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February 07, 2018



Top marks for clarity. A great post, only you forget to note that for some, possibly even many, voting Brexit was seen as a way of forcing unpleasant realities out into the open. This being a first step on a road to a recovery.


1). "Germany exported $85.4bn to China...whereas the UK exported only $18.1bn"

Is the Chinese market equally open to goods and services? The profiles of German and UK exports are different.

2). "the same factors that lie behind our poor productivity...And these will be the same after Brexit as before"

See the recent comments by David Goodhart on why the free movement of people undermines the training of young people in the UK (and thereby is a brake on productivity).

3). "many support Brexit for non-economic reasons"

Of course. The EU is fundamentally a political - not an economic - project. This is something that many Remain supporters affect to ignore.

Bill Posters

The references to Germany may not say much about the single market/customs union.

The German car industry is very strong despite VWs recent trouble. The UK car industry is largely foreign owned.

If you want to kit out a factory you generally have a choice between German and Japanese equipment. The UK machine tool / production equipment sector was more or less killed off decades ago. There are some heroic exceptions see RENISHAW RSW (4842). It would take decades for the UK rebuild a machine tool industry.

A realistic debate would be about how Brexit effects UK exports of microwaveable ready meals. Would a UK trade deal with China allow us to export billions of microwaveable shepards pies to China. Would the chinese eat them?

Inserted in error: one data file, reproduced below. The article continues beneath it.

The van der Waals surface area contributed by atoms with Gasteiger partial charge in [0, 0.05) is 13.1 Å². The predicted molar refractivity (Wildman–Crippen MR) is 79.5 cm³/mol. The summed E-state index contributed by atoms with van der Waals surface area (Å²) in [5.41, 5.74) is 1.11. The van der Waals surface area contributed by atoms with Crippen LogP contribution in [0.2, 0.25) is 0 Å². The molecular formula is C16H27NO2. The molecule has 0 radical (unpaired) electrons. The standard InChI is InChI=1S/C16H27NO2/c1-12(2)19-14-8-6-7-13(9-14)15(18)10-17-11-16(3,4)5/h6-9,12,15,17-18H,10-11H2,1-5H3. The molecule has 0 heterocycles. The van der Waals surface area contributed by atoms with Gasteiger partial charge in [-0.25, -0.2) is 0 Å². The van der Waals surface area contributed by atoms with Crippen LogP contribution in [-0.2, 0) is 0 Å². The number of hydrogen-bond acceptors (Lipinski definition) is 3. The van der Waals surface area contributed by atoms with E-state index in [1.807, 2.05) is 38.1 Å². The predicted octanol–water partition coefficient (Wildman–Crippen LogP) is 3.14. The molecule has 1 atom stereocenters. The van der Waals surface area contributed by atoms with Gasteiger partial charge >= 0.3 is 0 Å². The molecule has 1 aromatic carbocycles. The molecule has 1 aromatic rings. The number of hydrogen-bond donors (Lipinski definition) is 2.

Chris E

"A great post, only you forget to note that for some, possibly even many, voting Brexit was seen as a way of forcing unpleasant realities out into the open"

I think this line of thought represents the triumph of hope over experience.

All the evidence points to the right doubling down and finding another set of scapegoats to blame, and demanding an ever more repressive set of policies.

And because of the toxic media environment in the UK - they'll get it.


In the Scottish independence debate, it was suggested that small countries tend to have potiticians that are more focussed on doing the right thing than partisan politics (as compared to larger countries), and that this has economic benefits.

If this is true, might Brexit, in the long run make the UK behave more like a small country in this respect? And so perhaps address some of the productivity issues Chris lists?


Brian J. There’s not a thing you’ve said there that a remainder doesn’t already know. There is no such thing as a free meal, and the politics of the EU are the most effective way of dealing with all sorts of relations with the people the other side of the channel. That realpolitik.


E. That’s a interesting thought to add.
Okay, you’ve got our attention now. How about sorting out the real problems before your act of attention seeking creates even bigger problems?


@ Amb